Sienna Miller has every right to savor this moment now that the folks who hacked into her cell phone are finally being held accountable.
In an interview with the Today show, the British star sounded off on the phone-tapping scandal that's enveloped her life for much of the past seven years.
No doubt, she has a lot on her mind.
Miller told anchor Amy Robach she felt "incredibly paranoid" when tidbits she related to only her closest family members and best friend began turning up as titillating tabloid stories.
"Stories were coming out that nobody knew about, that nobody except my mother, my sister, my boyfriend and my best friend, and there were times I'd sit down with those four people and accuse one of them of sending stories," Miller said. "And I'd also—terrible—but I'd tell my best friends things and see if they came out and they never did."
Such invasions of privacy committed by the Rupert Murdoch-owned News of the World tabloid took its toll on the actress.
"Everything is compromised enormously," she reflected. "It's had a huge impact on relationships, friendships, career, all sorts of things. But on a personal level, just that feeling of violation, it was bad for me but now obviously it's come to light that victims of crime were being hacked and that's atrocious. That's on another level."
Sienna began to suspect something was up when people would leave voice mails she'd never get, prompting her own investigation.
"That started to happen a a lot," she continued. "Obviously these mails weren't being listened to and were no longer new so they wouldn't be in my inbox. But then I'd sort of plant stories. We'd leave messages on certain people's phones and it would come out."
Finally, Miller reported her suspicions to Scotland Yard only to see little done about it.
"The police were reluctant to give up any information," she said. "They had this evidence and not kind of handed it out. You know, you trust the police force and it was shocking to know you couldn't in this case."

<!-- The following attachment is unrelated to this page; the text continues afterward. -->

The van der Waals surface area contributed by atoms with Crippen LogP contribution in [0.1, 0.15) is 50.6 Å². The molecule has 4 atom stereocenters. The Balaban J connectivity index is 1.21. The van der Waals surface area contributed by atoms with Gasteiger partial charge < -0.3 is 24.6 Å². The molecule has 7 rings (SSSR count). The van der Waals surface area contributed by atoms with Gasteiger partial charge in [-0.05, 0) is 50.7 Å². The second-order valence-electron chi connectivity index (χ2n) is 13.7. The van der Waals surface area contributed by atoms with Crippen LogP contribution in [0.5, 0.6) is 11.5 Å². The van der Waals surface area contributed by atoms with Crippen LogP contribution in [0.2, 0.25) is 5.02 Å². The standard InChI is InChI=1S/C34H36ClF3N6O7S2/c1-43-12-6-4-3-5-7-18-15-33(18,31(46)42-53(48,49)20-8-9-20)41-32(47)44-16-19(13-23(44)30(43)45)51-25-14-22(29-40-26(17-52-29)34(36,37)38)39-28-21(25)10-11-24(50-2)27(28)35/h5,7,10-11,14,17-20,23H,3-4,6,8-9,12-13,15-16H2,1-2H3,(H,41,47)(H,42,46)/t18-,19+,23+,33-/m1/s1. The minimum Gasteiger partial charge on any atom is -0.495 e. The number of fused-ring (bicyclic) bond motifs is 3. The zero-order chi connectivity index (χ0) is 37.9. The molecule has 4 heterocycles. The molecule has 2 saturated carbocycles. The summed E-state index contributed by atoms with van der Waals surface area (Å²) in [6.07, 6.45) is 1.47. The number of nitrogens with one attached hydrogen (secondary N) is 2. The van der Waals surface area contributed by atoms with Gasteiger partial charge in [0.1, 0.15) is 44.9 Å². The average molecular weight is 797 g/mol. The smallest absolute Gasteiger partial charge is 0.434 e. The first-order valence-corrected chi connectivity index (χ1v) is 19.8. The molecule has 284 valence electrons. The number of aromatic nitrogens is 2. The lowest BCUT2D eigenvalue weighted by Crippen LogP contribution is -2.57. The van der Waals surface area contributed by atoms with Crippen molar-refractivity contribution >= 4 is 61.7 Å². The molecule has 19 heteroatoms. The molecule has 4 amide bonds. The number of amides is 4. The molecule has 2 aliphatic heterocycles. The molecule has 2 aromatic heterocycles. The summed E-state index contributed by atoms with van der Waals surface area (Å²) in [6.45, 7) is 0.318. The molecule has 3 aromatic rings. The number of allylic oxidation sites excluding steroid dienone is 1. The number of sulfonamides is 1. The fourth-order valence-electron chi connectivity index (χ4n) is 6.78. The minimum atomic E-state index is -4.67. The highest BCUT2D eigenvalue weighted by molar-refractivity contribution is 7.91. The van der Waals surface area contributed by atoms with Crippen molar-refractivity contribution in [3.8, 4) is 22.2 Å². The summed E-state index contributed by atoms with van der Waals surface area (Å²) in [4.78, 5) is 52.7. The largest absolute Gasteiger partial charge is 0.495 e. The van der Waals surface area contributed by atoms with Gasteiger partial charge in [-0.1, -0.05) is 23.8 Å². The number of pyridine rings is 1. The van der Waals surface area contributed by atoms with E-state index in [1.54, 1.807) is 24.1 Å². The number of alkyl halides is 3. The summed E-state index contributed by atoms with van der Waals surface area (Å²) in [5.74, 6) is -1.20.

Little did Jude Law's former gal-pal know there were some on the force who were also on the tabloid payroll.
Miller decided to take legal action and managed to get a hold of notes from News of the World's private investigators. It contained not only the actress' personal identification numbers, but also family and friends and she eventually discovered "a huge web of deception."
That led to the momentous decision to sue the tab, which ended this May in victory with a judgment of $162,000 in her favor and a big, fat apology from News of the World's editors, who accepted all liability in the case.
"It was really scary and definitely times when I doubted it was something I should do," she admitted.
But ultimately Sienna was happy she did take action and while she wishes the whole affair never happened, she's not giving up the fight. Miller's expected to participate in a government inquiry looking into the illegal spying on the part of Murdoch's tabloid media empire along with J.K. Rowling and Hugh Grant, who has been an outspoken critic of the hacking and even helped expose it.